HUN Sen reached the milestone of 34 years as Cambodian prime minister on Monday and used the groundbreaking ceremony for a new ring road around Phnom Penh to tell the international community that putting sanctions on the Kingdom meant killing the opposition.
“Please don’t forget that you don’t need to advise me anymore. Because you have already sanctioned me, you have no right to advise me on human rights and democracy."
“And I would like to point out that if you sanction me [further], it equally means that [you] beat the opposition in Cambodia to death. I tell you this clearly,” he said, during the groundbreaking of a China-backed ring road around the capital on Monday.
“There is no need to embrace [you] because it’s too late, so let it be. If we were to step on the necks [of the opposition Cambodia National Rescue Party (CNRP)], it would be just like this."
“You [the opposition] transgressed, and we convicted you because this is the law. But you appealed to them [the EU] to destroy Cambodia. So it’s not necessary to keep you alive."
“Be clear about this . . . don’t look down on and don’t warn Cambodia. I have declared already that the independence and sovereignty of the nation cannot be exchanged for donations from anyone,” he stressed.
Having reached his 34th year in office since becoming prime minister, Hun Sen said he had ample experience in leading the country economically and was “annoyed” with warnings of economic sanctions.
He said countries using sanctions as a tool to threaten other nations should not be allowed to happen anymore.
Cambodia, he said, was trying to broaden its friendship with other countries around the globe, but friendship must come on an equal standing and 16 million people must not be used to serve political agendas.
Hun Sen warned that if the EU was to withdraw Cambodia’s access to its preferential Everything But Arms (EBA) agreement, the burden would fall on the former opposition CNRP.
He told the EU to wait and see how his administration would respond to the withdrawal.
“You have no right to talk with me anymore. Therefore, those who were convicted continue to serve their punishments and those who could be released, can’t be freed. [We] collect and bring them to trial.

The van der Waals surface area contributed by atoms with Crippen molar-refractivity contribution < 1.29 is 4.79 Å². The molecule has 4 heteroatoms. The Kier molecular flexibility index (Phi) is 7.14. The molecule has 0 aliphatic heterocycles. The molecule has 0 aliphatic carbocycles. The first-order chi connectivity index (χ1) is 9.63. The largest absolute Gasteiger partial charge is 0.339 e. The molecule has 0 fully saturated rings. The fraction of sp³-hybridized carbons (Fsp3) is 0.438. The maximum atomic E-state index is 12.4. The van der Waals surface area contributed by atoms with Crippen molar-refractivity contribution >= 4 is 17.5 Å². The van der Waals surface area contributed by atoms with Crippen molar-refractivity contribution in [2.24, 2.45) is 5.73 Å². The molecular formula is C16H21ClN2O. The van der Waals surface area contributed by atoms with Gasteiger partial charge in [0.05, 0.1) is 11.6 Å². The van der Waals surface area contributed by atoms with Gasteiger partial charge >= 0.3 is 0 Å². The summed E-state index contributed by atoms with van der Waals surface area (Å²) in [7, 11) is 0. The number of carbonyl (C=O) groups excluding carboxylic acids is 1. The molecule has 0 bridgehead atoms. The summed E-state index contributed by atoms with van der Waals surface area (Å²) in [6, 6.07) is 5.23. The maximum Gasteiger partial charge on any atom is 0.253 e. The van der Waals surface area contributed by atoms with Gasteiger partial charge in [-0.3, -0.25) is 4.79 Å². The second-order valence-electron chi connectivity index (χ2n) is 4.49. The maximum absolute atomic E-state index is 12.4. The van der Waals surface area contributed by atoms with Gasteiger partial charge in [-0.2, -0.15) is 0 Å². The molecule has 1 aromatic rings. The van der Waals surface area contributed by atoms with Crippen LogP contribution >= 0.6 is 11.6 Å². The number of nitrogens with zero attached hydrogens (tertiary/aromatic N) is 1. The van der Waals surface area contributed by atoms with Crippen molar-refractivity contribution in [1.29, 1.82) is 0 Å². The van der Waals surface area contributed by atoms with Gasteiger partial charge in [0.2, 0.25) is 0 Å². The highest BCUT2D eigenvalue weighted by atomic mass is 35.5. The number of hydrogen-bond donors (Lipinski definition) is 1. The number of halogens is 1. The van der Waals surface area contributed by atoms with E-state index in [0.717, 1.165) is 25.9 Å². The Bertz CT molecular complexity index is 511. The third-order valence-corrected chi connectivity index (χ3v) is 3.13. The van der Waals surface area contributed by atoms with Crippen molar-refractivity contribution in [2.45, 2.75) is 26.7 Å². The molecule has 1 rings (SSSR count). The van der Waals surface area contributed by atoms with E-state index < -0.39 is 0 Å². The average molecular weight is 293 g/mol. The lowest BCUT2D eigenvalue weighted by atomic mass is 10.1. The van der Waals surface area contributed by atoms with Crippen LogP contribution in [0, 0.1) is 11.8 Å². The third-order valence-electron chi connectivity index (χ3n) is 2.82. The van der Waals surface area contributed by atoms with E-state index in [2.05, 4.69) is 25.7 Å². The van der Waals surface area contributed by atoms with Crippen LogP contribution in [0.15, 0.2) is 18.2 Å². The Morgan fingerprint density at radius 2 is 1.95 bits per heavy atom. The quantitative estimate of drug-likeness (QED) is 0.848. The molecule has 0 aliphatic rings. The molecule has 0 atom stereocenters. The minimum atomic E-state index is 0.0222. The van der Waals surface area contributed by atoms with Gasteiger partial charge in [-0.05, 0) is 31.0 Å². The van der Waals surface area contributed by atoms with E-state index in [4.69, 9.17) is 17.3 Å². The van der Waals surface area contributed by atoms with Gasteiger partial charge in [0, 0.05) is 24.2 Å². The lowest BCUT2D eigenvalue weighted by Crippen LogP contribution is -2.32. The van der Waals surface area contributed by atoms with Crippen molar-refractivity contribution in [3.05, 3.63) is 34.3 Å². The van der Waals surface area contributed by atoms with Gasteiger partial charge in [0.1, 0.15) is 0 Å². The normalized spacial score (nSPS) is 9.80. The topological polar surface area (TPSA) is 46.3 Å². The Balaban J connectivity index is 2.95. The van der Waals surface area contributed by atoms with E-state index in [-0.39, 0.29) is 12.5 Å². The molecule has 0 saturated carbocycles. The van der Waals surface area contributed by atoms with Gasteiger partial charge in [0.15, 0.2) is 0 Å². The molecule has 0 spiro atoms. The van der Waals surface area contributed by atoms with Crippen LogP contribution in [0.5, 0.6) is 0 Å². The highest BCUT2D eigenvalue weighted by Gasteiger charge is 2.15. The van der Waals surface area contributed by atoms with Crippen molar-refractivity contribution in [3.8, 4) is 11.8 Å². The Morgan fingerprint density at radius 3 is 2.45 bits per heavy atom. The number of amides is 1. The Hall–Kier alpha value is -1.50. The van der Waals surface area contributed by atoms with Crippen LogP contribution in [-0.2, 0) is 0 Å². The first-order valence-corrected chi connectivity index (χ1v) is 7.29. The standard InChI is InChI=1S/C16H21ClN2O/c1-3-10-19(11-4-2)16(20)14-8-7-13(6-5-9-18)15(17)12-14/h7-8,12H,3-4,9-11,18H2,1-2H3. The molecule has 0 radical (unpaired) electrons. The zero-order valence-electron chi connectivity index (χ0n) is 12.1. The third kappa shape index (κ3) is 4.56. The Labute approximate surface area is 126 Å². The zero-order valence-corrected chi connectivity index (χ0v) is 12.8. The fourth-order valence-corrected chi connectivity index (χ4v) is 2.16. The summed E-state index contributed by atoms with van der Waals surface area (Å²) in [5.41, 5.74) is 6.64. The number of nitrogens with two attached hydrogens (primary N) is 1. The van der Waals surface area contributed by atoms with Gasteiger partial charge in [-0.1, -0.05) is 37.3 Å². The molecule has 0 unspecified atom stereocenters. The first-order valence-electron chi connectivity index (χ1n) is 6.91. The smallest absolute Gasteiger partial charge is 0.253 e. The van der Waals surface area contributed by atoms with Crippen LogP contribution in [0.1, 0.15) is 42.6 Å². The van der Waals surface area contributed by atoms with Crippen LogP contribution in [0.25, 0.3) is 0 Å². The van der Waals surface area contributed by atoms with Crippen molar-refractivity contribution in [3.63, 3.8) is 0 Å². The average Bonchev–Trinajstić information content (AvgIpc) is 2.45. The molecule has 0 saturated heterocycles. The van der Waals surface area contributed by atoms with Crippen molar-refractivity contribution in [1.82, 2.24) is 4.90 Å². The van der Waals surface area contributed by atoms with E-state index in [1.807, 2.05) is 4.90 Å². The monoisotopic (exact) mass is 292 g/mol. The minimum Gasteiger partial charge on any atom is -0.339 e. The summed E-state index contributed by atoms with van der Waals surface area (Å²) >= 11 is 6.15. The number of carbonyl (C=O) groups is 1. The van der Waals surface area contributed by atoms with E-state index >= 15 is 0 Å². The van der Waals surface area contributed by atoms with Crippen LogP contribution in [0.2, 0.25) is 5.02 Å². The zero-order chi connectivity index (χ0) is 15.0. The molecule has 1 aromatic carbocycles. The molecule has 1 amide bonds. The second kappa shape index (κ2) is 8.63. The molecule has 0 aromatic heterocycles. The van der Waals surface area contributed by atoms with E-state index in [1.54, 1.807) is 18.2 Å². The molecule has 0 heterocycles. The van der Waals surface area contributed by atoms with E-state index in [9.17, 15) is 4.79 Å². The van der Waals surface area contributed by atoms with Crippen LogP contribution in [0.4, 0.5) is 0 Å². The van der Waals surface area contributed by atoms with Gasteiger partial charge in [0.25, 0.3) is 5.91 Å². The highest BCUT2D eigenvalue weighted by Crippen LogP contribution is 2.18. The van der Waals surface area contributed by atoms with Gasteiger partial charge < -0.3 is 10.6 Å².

“This is because it is now too late. You were bad [and] I enforced the law. Then you run to tell your boss to maltreat me. So I step on your necks further [put more pressure on you],” he stressed, adding that the EU could sanction Cambodia or do whatever it wanted.
“When it is too late, we must play like this. The game is on and in [it there is retaliation]” he said.
Access to the EBA
Answering The Post’s questions on Monday, EU ambassador to Cambodia George Edgar explained that access to the EBA scheme was given to Least Developed Countries (LDCs), including Cambodia, based on the respect of the principles enshrined in the 15 UN and International Labour Organisation (ILO) Fundamental Conventions on human and labour rights.
“The launch of preparations for a withdrawal procedure with respect to Cambodia reflects serious concerns over developments in Cambodia in relation to the respect for the rights and freedoms embodied in these Conventions,” he said.
He explained that the formal withdrawal procedure for Cambodia had not yet begun. Should it be launched, he said, it would be 12 months before a decision was taken by the European Commission on whether or not to withdraw tariff preferences, wholly or in part.
If such a decision was made, the EU would then give another six-month grace period before the introduction of tariffs.
“The EU has emphasised that it will keep the channels of dialogue with Cambodia open and that if Cambodia were to take measures to swiftly remedy the situation that led to the initiation of the withdrawal procedure, the EU would reconsider the situation,” he said.
“The EU has never funded the CNRP or any other political party in Cambodia,” Edgar claimed.
Hun Sen once again said it was the CNRP who had requested the EU to put sanctions on Cambodia.
Asked to respond to this on Monday, CNRP co-founder Sam Rainsy said: “The sanctions are directly related to Hun Sen’s recent totalitarian drift."
“If he really loves the Cambodian people and doesn’t want them to suffer, why doesn’t [the prime minister] just reverse his repressive policies?”
He said if Hun Sen did so, he would be doing two good things at once – pwreventing the placing of sanctions and allowing greater freedoms and enhanced democratic space for the Cambodian people.
Political analyst Lao Mong Hay said the prime minister’s message showed he was concerned about the prospect of having access to the EBA withdrawn, and he was holding the former opposition party hostage to get the EU to yield and not to suspend access to the EBA.
“Apparently to hide his desperate situation, he postures as the strong party by inviting the EU to come and negotiate with him to continue the EBA, thereby making the EU look desperate to do so,” he said.
Kin Phea, the director-general of the International Relations Institute at the Royal Academy of Cambodia, said on Sunday that Hun Sen wanted to show his strength to the EU and the CNRP.
He said the prime minister wanted discussions with the EU on an equal footing, and he was telling the opposition to stop seeking to have international pressure brought on the government as it would backfire.
“This is a clear message in the name of a sovereign country to the opposition and to the international community, especially the EU. His language was strong because he wants to show his muscle for negotiations. This is his political habit,” he said.